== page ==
Welcome to the Art
February 5 -
Deborah Bell - Oil Landscape
February 5, Lewisville artist Deborah Bell will demonstrate how she
paints landscapes in oil. Debbi began her art education with a home
study course at age 16. At 20 she was a full time professional artist
with a degree in commercial art. She kept busy painting portraits, and
for many years she and her sculptor husband Randy Cox ran a gallery in
Carrollton. In the mid-eighties, they closed the gallery to have more
time for traveling and painting.
has receive many awards, and her work has appeared in shows across the
country. One became a Christmas card for the National Wildlife
Federation. "I still paint portraits," Deborah says, "...portraits of
the Earth. I like to explore the relationship of man, animals, and the
environment in which they exist."
miss seeing this master painter in action or hearing her discuss her
art. We will meet at the Waco Charter School, 615 N. 25th Street.
Refreshments and conversation at 1:30 p.m.; program at 2.
February 5- Debbi
Bell - Landscapes in Oils
Bell, a Lewisville artist, demonstrated her approach to painting
landscapes in oil. She used a fairly small canvas in hopes of completing
the painting for us, which she came close to doing. Debbi uses a glass
plate for a palette because paint can be scraped off easily. She stores
it under water between painting sessions to keep the paint from forming
likes to produce smooth-surfaced paintings on canvas. This
requires some six coats of modeling paste, followed by sanding and light
coat of paste to provide a little "tooth." She prefers the give of
canvas to a hard surface like masonite, and expects canvas to last
longer. Color is added as fairly thin oil, brushed out smoothly.
of her paintings have subdued colors. For us, she chose to paint an
early dawn scene with mountains in the background
and a teepee beside a river in the foreground. She mixed a near black
from umber and ultramarine blue, then lightened it with white and some
cadmium yellow as needed. To warm the sky near the sunrise point and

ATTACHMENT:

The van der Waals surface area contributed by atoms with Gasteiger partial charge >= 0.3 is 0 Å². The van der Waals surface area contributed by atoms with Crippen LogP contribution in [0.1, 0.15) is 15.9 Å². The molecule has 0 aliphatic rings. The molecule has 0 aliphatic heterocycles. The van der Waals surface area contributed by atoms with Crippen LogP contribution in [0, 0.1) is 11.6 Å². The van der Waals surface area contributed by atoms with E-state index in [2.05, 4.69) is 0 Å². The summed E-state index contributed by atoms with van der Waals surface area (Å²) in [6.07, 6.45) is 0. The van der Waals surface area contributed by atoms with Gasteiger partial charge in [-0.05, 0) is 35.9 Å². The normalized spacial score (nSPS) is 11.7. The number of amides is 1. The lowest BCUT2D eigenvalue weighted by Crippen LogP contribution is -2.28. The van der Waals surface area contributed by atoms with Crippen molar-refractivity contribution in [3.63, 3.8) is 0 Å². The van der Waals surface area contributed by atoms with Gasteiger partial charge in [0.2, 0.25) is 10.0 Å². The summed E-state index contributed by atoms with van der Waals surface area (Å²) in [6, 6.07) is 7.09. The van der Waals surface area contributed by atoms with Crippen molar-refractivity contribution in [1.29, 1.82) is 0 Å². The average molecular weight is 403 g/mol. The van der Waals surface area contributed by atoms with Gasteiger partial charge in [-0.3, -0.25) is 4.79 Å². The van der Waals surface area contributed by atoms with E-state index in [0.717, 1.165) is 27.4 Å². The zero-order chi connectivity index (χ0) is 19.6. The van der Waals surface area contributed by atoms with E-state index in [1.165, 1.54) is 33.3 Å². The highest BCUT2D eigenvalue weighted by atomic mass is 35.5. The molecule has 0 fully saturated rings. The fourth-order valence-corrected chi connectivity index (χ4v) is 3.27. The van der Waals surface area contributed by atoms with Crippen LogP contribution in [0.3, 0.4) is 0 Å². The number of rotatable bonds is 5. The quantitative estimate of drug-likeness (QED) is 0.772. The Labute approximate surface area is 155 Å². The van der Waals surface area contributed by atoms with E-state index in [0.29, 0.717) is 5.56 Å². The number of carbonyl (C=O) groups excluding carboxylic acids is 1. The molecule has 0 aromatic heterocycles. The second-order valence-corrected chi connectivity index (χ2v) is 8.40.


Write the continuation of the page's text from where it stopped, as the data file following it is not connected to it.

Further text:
things lit by it she added flesh color.
didn't use a sketch, although she usually does, since she practiced
Saturday and knew what she wanted. She worked from back to front,
with the sky and moving to the mountains, trees, river and shore.
Finally she added the teepee and a foreground tree. She used Payne's
gray along the river and for shadow around the teepee to tie them into
place. For greens, she used viridian in this night scene, but she uses
sap green for daytime scenes.
prefers relatively small brushes, even when covering large
areas, using a bristle brush to apply paint and a sable brush to smooth
it. Throughout, she dabbed paint in an approximation of what she wanted,
then smoothed and softened it by brushing over it with a fan brush. She
often glazes the final painting with a little alizarin crimson and black
mixed into the glaze to tone down and unify the painting. Sometimes she
uses ocher instead to give an old appearance.
We thank Debbi for a very interesting demo, which included several ideas
and techniques that were new to almost everyone. Thanks also to Saundra
Vasek, Christine Niekamp, and Linda and Gil Morales for the
refreshments. Finally, we thank those members who brought their work to
share with us. An example from each of them appears below.
Show & Tell
Judy Franklin Linda Morales
Christine Niekamp Violet Piper